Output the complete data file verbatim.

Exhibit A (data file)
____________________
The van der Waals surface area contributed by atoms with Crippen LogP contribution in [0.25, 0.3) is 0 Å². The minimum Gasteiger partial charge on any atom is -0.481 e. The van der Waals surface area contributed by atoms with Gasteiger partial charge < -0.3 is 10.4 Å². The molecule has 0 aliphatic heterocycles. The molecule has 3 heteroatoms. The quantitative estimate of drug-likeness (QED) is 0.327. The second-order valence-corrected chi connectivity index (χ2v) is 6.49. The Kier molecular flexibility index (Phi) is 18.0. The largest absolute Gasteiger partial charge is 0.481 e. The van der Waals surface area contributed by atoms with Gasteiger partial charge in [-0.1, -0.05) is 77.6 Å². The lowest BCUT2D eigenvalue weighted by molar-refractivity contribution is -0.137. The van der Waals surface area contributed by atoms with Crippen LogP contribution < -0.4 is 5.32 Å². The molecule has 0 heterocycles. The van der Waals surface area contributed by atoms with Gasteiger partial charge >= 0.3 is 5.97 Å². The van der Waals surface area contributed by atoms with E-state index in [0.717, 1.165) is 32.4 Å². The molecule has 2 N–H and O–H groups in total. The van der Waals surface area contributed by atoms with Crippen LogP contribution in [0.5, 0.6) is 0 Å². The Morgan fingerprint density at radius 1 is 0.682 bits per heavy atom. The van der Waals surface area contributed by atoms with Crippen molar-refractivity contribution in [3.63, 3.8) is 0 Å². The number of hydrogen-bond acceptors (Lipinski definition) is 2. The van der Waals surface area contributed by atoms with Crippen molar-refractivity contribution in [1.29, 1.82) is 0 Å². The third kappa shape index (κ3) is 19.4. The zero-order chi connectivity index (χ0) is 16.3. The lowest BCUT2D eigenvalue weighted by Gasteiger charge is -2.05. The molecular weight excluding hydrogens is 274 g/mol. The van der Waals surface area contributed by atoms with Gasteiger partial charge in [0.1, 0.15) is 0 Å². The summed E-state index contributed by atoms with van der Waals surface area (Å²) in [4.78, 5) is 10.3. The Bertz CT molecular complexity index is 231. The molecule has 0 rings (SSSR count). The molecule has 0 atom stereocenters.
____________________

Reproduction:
The van der Waals surface area contributed by atoms with Crippen LogP contribution in [0.25, 0.3) is 0 Å². The minimum Gasteiger partial charge on any atom is -0.481 e. The van der Waals surface area contributed by atoms with Gasteiger partial charge < -0.3 is 10.4 Å². The molecule has 0 aliphatic heterocycles. The molecule has 3 heteroatoms. The quantitative estimate of drug-likeness (QED) is 0.327. The second-order valence-corrected chi connectivity index (χ2v) is 6.49. The Kier molecular flexibility index (Phi) is 18.0. The largest absolute Gasteiger partial charge is 0.481 e. The van der Waals surface area contributed by atoms with Gasteiger partial charge in [-0.1, -0.05) is 77.6 Å². The lowest BCUT2D eigenvalue weighted by molar-refractivity contribution is -0.137. The van der Waals surface area contributed by atoms with Crippen LogP contribution < -0.4 is 5.32 Å². The molecule has 0 heterocycles. The van der Waals surface area contributed by atoms with Gasteiger partial charge >= 0.3 is 5.97 Å². The van der Waals surface area contributed by atoms with E-state index in [0.717, 1.165) is 32.4 Å². The molecule has 2 N–H and O–H groups in total. The van der Waals surface area contributed by atoms with Crippen LogP contribution in [0.5, 0.6) is 0 Å². The Morgan fingerprint density at radius 1 is 0.682 bits per heavy atom. The van der Waals surface area contributed by atoms with Crippen molar-refractivity contribution in [3.63, 3.8) is 0 Å². The number of hydrogen-bond acceptors (Lipinski definition) is 2. The van der Waals surface area contributed by atoms with Crippen molar-refractivity contribution in [1.29, 1.82) is 0 Å². The third kappa shape index (κ3) is 19.4. The zero-order chi connectivity index (χ0) is 16.3. The lowest BCUT2D eigenvalue weighted by Gasteiger charge is -2.05. The molecular weight excluding hydrogens is 274 g/mol. The van der Waals surface area contributed by atoms with Gasteiger partial charge in [0.1, 0.15) is 0 Å². The summed E-state index contributed by atoms with van der Waals surface area (Å²) in [4.78, 5) is 10.3. The Bertz CT molecular complexity index is 231. The molecule has 0 rings (SSSR count). The molecule has 0 atom stereocenters.